Within a decade, new gas boilers may no longer be sold.

Within a decade, new gas boilers may no longer be sold.

A assessment of net zero policy recommends banning new gas heaters within ten years.

In an effort to strengthen the UK’s energy independence in the wake of the war in Ukraine, the study also calls for a “onshore wind revolution” and a five-fold increase in solar panel production.

According to the assessment, which was originally ordered by the former prime minister Liz Truss and carried out by the MP Chris Skidmore, net zero offers “a new period of potential” that may be jeopardized by a lack of ambition on the part of the government.

However, it recognises that the net zero transition will cost households between £4,000 and £6,000 per by 2040, with savings only being feasible after that. This cost will include replacing boilers and purchasing electric vehicles.

The evaluation also issues a warning that unless the government increases help, over 500,000 households won’t be able to save anything over the long term.

It occurs as discussions over the speed and course of net zero during the rising expense of living issue brought on by the conflict in Ukraine continue.

Following a request by ministers worried about blackouts, it was revealed this week that one of Britain’s final coal-burning power stations will be kept operating for an additional two years.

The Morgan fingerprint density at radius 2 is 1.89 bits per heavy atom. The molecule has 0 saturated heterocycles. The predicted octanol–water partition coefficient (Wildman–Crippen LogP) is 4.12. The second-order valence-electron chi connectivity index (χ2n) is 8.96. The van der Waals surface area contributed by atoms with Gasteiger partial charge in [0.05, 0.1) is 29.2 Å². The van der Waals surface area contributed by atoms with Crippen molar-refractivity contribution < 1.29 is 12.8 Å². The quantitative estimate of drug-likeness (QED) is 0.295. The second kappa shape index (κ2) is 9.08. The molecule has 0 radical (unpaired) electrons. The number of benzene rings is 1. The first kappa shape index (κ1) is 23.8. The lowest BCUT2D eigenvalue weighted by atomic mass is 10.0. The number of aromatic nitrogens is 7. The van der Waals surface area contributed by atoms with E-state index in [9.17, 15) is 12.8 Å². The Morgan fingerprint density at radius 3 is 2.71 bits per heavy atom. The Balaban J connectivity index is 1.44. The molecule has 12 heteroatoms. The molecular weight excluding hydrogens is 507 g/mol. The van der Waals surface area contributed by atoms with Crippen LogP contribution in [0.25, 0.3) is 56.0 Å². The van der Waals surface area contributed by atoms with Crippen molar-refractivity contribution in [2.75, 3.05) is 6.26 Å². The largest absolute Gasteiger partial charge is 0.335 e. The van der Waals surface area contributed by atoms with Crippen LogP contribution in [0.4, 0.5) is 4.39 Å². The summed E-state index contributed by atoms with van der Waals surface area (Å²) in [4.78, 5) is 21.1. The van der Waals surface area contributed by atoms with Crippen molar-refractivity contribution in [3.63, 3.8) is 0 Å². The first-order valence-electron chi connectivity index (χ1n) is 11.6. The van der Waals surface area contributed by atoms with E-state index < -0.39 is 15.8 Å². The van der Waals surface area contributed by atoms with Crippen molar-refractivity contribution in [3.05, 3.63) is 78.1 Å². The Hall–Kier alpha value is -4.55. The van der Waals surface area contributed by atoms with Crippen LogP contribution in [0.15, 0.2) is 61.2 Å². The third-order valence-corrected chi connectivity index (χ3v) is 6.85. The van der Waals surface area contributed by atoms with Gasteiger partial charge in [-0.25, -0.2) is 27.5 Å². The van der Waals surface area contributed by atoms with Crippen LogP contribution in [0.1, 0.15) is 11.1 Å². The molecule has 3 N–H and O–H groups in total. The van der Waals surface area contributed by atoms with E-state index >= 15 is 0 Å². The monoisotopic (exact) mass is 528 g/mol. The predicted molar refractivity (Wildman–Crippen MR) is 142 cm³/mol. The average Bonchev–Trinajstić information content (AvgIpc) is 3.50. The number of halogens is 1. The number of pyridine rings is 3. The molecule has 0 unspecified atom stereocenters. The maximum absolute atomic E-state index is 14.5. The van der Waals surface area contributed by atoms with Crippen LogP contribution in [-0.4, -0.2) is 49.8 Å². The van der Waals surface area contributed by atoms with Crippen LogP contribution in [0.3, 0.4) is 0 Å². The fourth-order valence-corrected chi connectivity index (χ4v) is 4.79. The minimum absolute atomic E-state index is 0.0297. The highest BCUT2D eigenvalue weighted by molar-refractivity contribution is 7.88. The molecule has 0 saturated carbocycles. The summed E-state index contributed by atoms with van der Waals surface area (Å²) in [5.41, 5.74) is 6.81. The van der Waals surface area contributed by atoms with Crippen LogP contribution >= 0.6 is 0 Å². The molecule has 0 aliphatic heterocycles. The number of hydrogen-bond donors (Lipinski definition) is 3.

In his capacity as a minister in 2019, Mr. Skidmore ratified the UK’s pledge to achieve net zero emissions by the year 2050.

In an article for The Telegraph, he claims that the UK is “now in a net zero race” with other nations who have adopted its policies and is in danger of losing.

Ms. Truss first made the announcement of the review in September of last year in order to make sure the long-term policy was “pro-business and pro-growth.”

According to the analysis, the government should establish a goal for increasing solar energy from its current 14GW level by five times by 2035. The additional panels might cover 1,500 sq km (580 sq miles), an area larger than Berkshire.

It advocates for a “rooftop revolution,” or the elimination of obstacles to the installation of solar panels on homes and businesses.



Learn More →